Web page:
Girl Scouts USA Resumes Plan to Destroy the Clermont Lee Garden

In the mid-1950s, the Girl Scouts of the USA (GSUSA) commissioned groundbreaking landscape architect Clermont Lee (1914-2006) to design a garden for its newly acquired house museum and interpretive center in Savannah, Georgia, at the birthplace and girlhood home of its founder, Juliette Gordon Low. After rigorously researching planting plans, Lee designed an historically appropriate garden, which included plantings that were popular during Gordon Low’s childhood.  

TCLF added the garden to its Landslide program in 2016 after a proposal was announced to demolish Lee’s parterre design, nested within the property that is Savannah's first registered National Historic Landmark and that is visible from Oglethorp Avenue within a locally designated historic district. A public outcry came in the wake of media attention that highlighted impending changes to the garden, as well as changes that had been made within the historic home. An advisory group, including descendants of Juliette Gordon Low, was then formed to give guidance on the birthplace as a cultural resource; but the group was rarely convened.

Juliette Gordon Low Birthplace, Savannah, GA
Juliette Gordon Low Birthplace, Savannah, GA - Photo by Charles A. Birnbaum, 2016

After waiting nearly a year to see new site plans, Gordon Low’s descendants were told at a recent advisory group meeting that the group would no longer meet, although GSUSA "will continue to engage with you regarding high level / strategic thinking around the Birthplace.” Then, on the following day, June 21, 2018, Lisa Lopez, the executive director of the birthplace (owned and operated by the GSUSA), announced new plans for the site. Those plans, developed by the Savannah firm dmdg2, include the destruction of the Lee garden, calling for a permeable hardscape throughout, with border plantings and movable trees in pots.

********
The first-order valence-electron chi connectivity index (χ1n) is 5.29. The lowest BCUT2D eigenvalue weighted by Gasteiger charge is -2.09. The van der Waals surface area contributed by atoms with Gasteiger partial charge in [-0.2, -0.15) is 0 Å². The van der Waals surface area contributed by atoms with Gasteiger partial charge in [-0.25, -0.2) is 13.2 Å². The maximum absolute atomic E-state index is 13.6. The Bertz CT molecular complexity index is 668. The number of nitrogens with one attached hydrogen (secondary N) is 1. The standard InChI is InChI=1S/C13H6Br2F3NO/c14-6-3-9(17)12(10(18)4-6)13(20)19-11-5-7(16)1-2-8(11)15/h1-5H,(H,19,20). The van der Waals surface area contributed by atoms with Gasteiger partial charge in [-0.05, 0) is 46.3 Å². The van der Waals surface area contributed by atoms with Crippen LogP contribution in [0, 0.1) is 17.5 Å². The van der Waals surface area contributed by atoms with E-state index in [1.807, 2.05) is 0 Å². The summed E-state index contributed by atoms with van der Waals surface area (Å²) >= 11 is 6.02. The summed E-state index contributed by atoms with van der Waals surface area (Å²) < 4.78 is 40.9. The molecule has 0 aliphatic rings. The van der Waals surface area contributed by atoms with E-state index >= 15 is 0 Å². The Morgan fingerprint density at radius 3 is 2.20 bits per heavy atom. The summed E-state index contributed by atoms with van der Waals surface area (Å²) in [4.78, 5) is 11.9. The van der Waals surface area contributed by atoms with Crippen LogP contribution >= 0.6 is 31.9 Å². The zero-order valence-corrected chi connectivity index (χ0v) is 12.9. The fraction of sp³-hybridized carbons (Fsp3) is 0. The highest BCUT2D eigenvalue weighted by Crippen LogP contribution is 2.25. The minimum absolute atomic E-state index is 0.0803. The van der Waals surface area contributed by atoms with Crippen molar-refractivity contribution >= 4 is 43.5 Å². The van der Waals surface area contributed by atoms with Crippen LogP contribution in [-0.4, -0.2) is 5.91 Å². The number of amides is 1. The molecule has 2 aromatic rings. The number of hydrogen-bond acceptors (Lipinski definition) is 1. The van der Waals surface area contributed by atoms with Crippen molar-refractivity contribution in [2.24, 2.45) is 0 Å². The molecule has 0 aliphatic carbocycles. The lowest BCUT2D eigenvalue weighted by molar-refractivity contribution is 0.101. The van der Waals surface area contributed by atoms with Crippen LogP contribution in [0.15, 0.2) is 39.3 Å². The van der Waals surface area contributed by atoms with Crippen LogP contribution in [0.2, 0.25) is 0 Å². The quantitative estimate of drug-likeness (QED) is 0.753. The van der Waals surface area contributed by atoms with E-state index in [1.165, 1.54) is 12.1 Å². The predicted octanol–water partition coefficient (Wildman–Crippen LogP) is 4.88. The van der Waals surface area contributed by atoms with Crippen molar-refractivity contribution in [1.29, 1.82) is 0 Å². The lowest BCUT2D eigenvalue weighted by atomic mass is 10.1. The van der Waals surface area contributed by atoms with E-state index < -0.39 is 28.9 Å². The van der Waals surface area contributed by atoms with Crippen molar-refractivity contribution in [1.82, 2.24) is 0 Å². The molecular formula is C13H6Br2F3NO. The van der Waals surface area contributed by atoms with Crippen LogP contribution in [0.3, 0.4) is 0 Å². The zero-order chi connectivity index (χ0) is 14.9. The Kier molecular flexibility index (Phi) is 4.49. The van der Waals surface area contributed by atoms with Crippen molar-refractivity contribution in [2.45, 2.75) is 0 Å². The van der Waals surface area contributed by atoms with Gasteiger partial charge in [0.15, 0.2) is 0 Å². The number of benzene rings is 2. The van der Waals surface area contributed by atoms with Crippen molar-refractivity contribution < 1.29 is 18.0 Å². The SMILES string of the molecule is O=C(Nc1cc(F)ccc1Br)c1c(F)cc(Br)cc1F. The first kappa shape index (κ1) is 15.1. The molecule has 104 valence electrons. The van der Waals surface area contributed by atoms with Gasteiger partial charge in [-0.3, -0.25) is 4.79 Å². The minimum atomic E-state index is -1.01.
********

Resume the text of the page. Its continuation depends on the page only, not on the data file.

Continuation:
The GSUSA claims the plans are merely preliminary “concepts,” with a landscape designer to be hired in early 2019. However, the proposed plans to destroy the garden have been lauded by GSUSA as “exciting news.” A renovation to the garden, which has not been well maintained in recent years, is certainly necessary, and measures to achieve compliance with the Americans with Disabilities Act, while still remaining respectful to the original, historic design, are certainly feasible. Rather than destroying the garden, renovations should be undertaken by a professionally trained landscape architect with expertise in historic landscapes.

Juliette Gordon Low Birthplace Garden
Juliette Gordon Low Birthplace Garden - Photo courtesy of TCLF, Pioneers of American Landscape Design archives

Clermont Lee could well serve as a role model for any aspiring Girl Scout. She was among the earliest women to practice landscape architecture professionally in Georgia and was reportedly the first professionally licensed practitioner in the City of Savannah. Her career included the prescient renovation of five of Savannah’s historic squares, which sometimes pitted her steadfast determination against the wishes of the city. Lee’s design and planting plan for the birthplace garden are still intact, and the garden is very likely eligible for listing in the National Register of Historic Places.  

How You Can Help

Write to Sylvia Acevedo, CEO of GSUSA, and Kathy Hannan, board chair of GSUSA, and ask them to reconsider plans to destroy the garden designed by Clermont Lee at the Juliette Gordon Low Birthplace.

Sylvia Acevedo, CEO
Girl Scouts of the USA
420 Fifth Avenue
New York, NY 10018

Kathy Hopinkah Hannan
Board Chair, GSUSA
National Managing Partner, KPMG LLP
200 E. Randolph St.
Suite 5500
Chicago, IL 60601-6436